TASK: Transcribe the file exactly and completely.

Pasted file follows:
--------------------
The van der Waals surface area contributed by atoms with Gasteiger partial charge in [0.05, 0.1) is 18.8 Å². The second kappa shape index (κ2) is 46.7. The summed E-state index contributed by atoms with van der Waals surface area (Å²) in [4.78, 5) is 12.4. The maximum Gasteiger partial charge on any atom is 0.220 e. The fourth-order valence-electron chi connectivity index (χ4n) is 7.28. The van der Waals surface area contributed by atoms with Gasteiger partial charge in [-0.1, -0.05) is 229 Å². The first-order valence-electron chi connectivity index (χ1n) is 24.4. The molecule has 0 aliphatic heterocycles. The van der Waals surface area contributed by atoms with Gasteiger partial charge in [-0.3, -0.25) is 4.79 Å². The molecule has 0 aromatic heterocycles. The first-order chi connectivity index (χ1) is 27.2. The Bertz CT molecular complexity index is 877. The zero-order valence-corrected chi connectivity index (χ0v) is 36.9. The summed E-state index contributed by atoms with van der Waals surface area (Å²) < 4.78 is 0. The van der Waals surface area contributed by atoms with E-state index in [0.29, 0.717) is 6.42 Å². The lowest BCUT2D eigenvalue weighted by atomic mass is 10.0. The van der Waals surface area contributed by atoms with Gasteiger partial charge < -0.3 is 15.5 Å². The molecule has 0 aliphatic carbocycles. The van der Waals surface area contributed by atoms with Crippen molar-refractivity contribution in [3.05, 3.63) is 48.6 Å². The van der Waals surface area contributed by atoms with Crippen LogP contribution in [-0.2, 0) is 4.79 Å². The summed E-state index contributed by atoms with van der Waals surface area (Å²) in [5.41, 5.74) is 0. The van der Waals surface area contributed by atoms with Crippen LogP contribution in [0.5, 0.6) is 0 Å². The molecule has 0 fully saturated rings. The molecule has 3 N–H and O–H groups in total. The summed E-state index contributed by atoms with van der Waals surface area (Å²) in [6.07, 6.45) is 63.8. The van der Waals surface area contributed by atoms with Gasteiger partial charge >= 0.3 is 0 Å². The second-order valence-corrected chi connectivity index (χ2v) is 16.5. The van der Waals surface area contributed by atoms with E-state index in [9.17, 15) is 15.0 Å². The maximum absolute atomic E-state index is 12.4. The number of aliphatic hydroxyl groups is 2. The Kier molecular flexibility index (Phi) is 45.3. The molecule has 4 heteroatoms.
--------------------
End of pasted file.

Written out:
The van der Waals surface area contributed by atoms with Gasteiger partial charge in [0.05, 0.1) is 18.8 Å². The second kappa shape index (κ2) is 46.7. The summed E-state index contributed by atoms with van der Waals surface area (Å²) in [4.78, 5) is 12.4. The maximum Gasteiger partial charge on any atom is 0.220 e. The fourth-order valence-electron chi connectivity index (χ4n) is 7.28. The van der Waals surface area contributed by atoms with Gasteiger partial charge in [-0.1, -0.05) is 229 Å². The first-order valence-electron chi connectivity index (χ1n) is 24.4. The molecule has 0 aliphatic heterocycles. The van der Waals surface area contributed by atoms with Gasteiger partial charge in [-0.3, -0.25) is 4.79 Å². The molecule has 0 aromatic heterocycles. The first-order chi connectivity index (χ1) is 27.2. The Bertz CT molecular complexity index is 877. The zero-order valence-corrected chi connectivity index (χ0v) is 36.9. The summed E-state index contributed by atoms with van der Waals surface area (Å²) < 4.78 is 0. The van der Waals surface area contributed by atoms with E-state index in [0.29, 0.717) is 6.42 Å². The lowest BCUT2D eigenvalue weighted by atomic mass is 10.0. The van der Waals surface area contributed by atoms with Gasteiger partial charge < -0.3 is 15.5 Å². The molecule has 0 aliphatic carbocycles. The van der Waals surface area contributed by atoms with Crippen molar-refractivity contribution in [3.05, 3.63) is 48.6 Å². The van der Waals surface area contributed by atoms with Crippen LogP contribution in [-0.2, 0) is 4.79 Å². The summed E-state index contributed by atoms with van der Waals surface area (Å²) in [5.41, 5.74) is 0. The van der Waals surface area contributed by atoms with Crippen LogP contribution in [0.5, 0.6) is 0 Å². The molecule has 0 fully saturated rings. The molecule has 3 N–H and O–H groups in total. The summed E-state index contributed by atoms with van der Waals surface area (Å²) in [6.07, 6.45) is 63.8. The van der Waals surface area contributed by atoms with Gasteiger partial charge >= 0.3 is 0 Å². The second-order valence-corrected chi connectivity index (χ2v) is 16.5. The van der Waals surface area contributed by atoms with E-state index in [9.17, 15) is 15.0 Å². The maximum absolute atomic E-state index is 12.4. The number of aliphatic hydroxyl groups is 2. The Kier molecular flexibility index (Phi) is 45.3. The molecule has 4 heteroatoms.